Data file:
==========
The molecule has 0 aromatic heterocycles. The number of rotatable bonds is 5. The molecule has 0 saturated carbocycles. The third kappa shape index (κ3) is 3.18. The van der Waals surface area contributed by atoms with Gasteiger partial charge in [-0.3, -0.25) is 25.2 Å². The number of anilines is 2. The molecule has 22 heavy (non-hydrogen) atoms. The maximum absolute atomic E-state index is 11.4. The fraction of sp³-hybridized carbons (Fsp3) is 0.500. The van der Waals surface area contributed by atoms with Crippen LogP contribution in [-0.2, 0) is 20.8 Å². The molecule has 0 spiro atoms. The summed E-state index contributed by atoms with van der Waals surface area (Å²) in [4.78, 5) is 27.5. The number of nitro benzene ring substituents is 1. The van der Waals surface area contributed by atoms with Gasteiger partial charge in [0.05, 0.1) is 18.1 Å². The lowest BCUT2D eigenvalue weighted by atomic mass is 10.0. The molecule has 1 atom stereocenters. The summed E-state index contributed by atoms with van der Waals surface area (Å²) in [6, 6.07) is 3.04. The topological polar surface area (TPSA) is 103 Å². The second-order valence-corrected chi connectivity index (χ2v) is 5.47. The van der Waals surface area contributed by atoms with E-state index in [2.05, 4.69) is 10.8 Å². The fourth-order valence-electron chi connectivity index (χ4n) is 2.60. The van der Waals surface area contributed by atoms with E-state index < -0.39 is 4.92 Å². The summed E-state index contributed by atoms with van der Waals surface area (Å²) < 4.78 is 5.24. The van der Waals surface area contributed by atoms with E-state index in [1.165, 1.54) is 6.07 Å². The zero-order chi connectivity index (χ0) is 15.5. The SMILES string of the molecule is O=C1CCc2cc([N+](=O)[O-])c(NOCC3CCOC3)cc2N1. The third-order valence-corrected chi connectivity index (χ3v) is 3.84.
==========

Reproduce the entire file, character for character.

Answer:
The molecule has 0 aromatic heterocycles. The number of rotatable bonds is 5. The molecule has 0 saturated carbocycles. The third kappa shape index (κ3) is 3.18. The van der Waals surface area contributed by atoms with Gasteiger partial charge in [-0.3, -0.25) is 25.2 Å². The number of anilines is 2. The molecule has 22 heavy (non-hydrogen) atoms. The maximum absolute atomic E-state index is 11.4. The fraction of sp³-hybridized carbons (Fsp3) is 0.500. The van der Waals surface area contributed by atoms with Crippen LogP contribution in [-0.2, 0) is 20.8 Å². The molecule has 0 spiro atoms. The summed E-state index contributed by atoms with van der Waals surface area (Å²) in [4.78, 5) is 27.5. The number of nitro benzene ring substituents is 1. The van der Waals surface area contributed by atoms with Gasteiger partial charge in [0.05, 0.1) is 18.1 Å². The lowest BCUT2D eigenvalue weighted by atomic mass is 10.0. The molecule has 1 atom stereocenters. The summed E-state index contributed by atoms with van der Waals surface area (Å²) in [6, 6.07) is 3.04. The topological polar surface area (TPSA) is 103 Å². The second-order valence-corrected chi connectivity index (χ2v) is 5.47. The van der Waals surface area contributed by atoms with E-state index in [2.05, 4.69) is 10.8 Å². The fourth-order valence-electron chi connectivity index (χ4n) is 2.60. The van der Waals surface area contributed by atoms with E-state index < -0.39 is 4.92 Å². The summed E-state index contributed by atoms with van der Waals surface area (Å²) < 4.78 is 5.24. The van der Waals surface area contributed by atoms with E-state index in [1.165, 1.54) is 6.07 Å². The zero-order chi connectivity index (χ0) is 15.5. The SMILES string of the molecule is O=C1CCc2cc([N+](=O)[O-])c(NOCC3CCOC3)cc2N1. The third-order valence-corrected chi connectivity index (χ3v) is 3.84.